Judge Gideon: the Vav that Inverts Time

Gideon #2 (Judges 6:12)

Continuing from verse 11, we see how the angel of God is revealing himself to Gideon, addressing him as a โ€˜brave manโ€™. As this verse is straight forward and easy to understand, I do not see the need for any deeper analysis beyond the translation. Therefore, this time, instead of focusing on the content, I will focus on a common Biblical Hebrew point that many students of the Hebrew Bible find confusing. This is ื•’ ื”ื”ื™ืคื•ืš (the Vav of Tense Inversion)

Translation of the story of Gideon in the Hebrew Bible. (Judges 6:11). As this verse is straight forward, this time in the discussion, I focused on a grammar point, Tense Inversion, rather than the content of the verse.

Vav of inversion

Vav (ื•) is the sixth letter of the Hebrew alphabet. It can have one of two sounds. The first is the sound of the English letter V, the second sounds like O, U or W.

When Vav appears at the beginning of another word, it normally means and.  For instance, ืžื›ืชื‘ (Mich-Tav) means a (postal) letter, so ื•ืžื›ืชื‘  (Ve-Mich-Tav) means and a letter.  Unlike modern English, which tries to avoid starting a sentence with and. This is a most common way to start a sentence in the Bible.  In our short verse alone, this structure appears twice.

ื•ึทื™ึตึผืจึธื โ€“ Va-Ye-Ra โ€“ and he made himself visible

ื•ึทื™ึนึผืืžึถืจ โ€“ Va-Yo-Mer โ€“ and he said

This is the way it works in both modern and Biblical Hebrew. But in Biblical Hebrew Vav at a beginning of a sentence also inverses the tense of the sentence. That is, past becomes future and future becomes past. For example, without the Vav, the first sentence of our verse would be:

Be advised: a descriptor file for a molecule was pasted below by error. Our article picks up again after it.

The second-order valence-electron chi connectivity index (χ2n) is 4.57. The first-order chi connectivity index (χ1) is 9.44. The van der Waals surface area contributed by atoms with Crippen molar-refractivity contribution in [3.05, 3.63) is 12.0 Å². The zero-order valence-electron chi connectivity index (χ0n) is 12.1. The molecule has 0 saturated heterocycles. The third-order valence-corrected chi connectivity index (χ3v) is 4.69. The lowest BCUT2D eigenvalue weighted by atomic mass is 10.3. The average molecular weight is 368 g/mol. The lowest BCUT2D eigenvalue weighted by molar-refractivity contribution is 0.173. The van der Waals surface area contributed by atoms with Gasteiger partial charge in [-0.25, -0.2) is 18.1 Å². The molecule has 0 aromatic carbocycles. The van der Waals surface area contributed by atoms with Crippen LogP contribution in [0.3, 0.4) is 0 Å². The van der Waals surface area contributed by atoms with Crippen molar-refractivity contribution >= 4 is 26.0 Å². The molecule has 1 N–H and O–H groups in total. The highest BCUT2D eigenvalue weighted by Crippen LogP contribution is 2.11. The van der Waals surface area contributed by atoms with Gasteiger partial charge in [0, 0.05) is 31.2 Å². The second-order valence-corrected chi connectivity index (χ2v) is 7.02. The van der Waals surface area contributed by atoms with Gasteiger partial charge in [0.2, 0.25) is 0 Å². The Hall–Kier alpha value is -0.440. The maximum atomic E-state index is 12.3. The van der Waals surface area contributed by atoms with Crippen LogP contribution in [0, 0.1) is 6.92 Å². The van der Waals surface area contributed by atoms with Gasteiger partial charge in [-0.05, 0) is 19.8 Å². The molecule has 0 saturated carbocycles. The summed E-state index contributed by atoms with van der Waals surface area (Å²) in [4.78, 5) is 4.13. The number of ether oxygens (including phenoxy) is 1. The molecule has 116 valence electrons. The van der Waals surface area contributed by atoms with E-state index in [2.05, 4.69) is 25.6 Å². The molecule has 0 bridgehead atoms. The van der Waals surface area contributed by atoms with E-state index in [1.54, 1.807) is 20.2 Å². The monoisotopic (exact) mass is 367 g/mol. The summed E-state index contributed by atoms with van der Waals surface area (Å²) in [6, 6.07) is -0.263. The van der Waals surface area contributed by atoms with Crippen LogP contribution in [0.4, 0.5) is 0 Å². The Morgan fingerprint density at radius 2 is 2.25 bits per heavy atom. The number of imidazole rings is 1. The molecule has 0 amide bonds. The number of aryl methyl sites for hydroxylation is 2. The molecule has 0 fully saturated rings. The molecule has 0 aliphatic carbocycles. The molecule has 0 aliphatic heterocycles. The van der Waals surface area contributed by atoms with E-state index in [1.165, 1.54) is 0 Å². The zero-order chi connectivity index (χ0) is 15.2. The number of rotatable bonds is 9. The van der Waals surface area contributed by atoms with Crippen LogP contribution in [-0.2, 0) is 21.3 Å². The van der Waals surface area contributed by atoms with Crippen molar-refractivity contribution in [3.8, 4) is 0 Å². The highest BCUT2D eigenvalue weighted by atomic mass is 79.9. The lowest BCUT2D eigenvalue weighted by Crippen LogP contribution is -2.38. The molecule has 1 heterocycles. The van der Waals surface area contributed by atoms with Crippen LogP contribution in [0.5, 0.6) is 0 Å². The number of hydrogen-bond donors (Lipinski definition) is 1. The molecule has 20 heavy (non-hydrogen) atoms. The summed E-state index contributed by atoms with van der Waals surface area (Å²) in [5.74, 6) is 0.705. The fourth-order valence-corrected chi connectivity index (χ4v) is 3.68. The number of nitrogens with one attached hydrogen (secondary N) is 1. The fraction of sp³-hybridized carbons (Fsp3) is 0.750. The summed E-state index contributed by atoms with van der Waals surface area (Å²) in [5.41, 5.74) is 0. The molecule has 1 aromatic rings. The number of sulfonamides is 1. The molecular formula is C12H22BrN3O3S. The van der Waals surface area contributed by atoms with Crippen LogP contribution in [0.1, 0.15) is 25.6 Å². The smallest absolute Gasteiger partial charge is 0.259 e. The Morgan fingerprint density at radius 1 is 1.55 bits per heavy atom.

ื™ึตึผืจึธื ืึตืœึธื™ื•, ืžึทืœึฐืึทืšึฐ ื™ึฐื”ื•ึธื” โ€“Godโ€™s angel will show himself to him.

But with the Vav we get,

ื•ึทื™ึตึผืจึธื ืึตืœึธื™ื•, ืžึทืœึฐืึทืšึฐ ื™ึฐื”ื•ึธื” โ€“ and Godโ€™s angel showed himself to him.

Some interpret this form as the Bible’s way to tell us that every story about the past is also a story about the future, or a prophecy. That is, that the Bible is eternally valid. Others consider it as a grammatical construction a deeper meaning. This is a long discussion that I may cover in a separate post. Regardless, this is a very common grammatical construction that anyone who reads Biblical Hebrew must be familiar with.  

While the above description is correct, it is a bit simplified. More advance students should be aware that, arguably, Biblical Hebrew does not have a real future tense, but rather uses the imperative form to refer to the future. This is a more advanced topic, which I bring here to ensure precision. Otherwise, everything above is valid and correct